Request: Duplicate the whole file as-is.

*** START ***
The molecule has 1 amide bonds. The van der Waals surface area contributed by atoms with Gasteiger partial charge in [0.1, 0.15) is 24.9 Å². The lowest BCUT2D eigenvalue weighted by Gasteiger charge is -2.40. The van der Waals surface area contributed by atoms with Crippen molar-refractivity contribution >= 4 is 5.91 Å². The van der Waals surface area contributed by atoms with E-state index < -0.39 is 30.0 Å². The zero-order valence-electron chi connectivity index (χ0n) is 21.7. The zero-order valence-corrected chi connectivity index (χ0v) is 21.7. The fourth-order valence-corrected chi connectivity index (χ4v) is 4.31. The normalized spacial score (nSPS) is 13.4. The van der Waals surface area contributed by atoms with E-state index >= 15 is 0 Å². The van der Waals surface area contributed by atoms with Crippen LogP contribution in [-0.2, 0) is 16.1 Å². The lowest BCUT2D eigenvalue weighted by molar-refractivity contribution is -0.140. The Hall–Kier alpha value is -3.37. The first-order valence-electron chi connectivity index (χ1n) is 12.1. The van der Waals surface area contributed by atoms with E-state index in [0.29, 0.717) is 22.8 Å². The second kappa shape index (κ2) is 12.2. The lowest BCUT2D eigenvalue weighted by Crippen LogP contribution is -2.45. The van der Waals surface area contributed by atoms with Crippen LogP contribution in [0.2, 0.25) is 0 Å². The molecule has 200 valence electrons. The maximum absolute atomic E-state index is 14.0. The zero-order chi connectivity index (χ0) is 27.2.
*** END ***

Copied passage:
The molecule has 1 amide bonds. The van der Waals surface area contributed by atoms with Gasteiger partial charge in [0.1, 0.15) is 24.9 Å². The lowest BCUT2D eigenvalue weighted by Gasteiger charge is -2.40. The van der Waals surface area contributed by atoms with Crippen molar-refractivity contribution >= 4 is 5.91 Å². The van der Waals surface area contributed by atoms with E-state index < -0.39 is 30.0 Å². The zero-order valence-electron chi connectivity index (χ0n) is 21.7. The zero-order valence-corrected chi connectivity index (χ0v) is 21.7. The fourth-order valence-corrected chi connectivity index (χ4v) is 4.31. The normalized spacial score (nSPS) is 13.4. The van der Waals surface area contributed by atoms with E-state index >= 15 is 0 Å². The van der Waals surface area contributed by atoms with Crippen LogP contribution in [-0.2, 0) is 16.1 Å². The lowest BCUT2D eigenvalue weighted by molar-refractivity contribution is -0.140. The Hall–Kier alpha value is -3.37. The first-order valence-electron chi connectivity index (χ1n) is 12.1. The van der Waals surface area contributed by atoms with E-state index in [0.29, 0.717) is 22.8 Å². The second kappa shape index (κ2) is 12.2. The lowest BCUT2D eigenvalue weighted by Crippen LogP contribution is -2.45. The van der Waals surface area contributed by atoms with Crippen LogP contribution in [0.2, 0.25) is 0 Å². The molecule has 200 valence electrons. The maximum absolute atomic E-state index is 14.0. The zero-order chi connectivity index (χ0) is 27.2.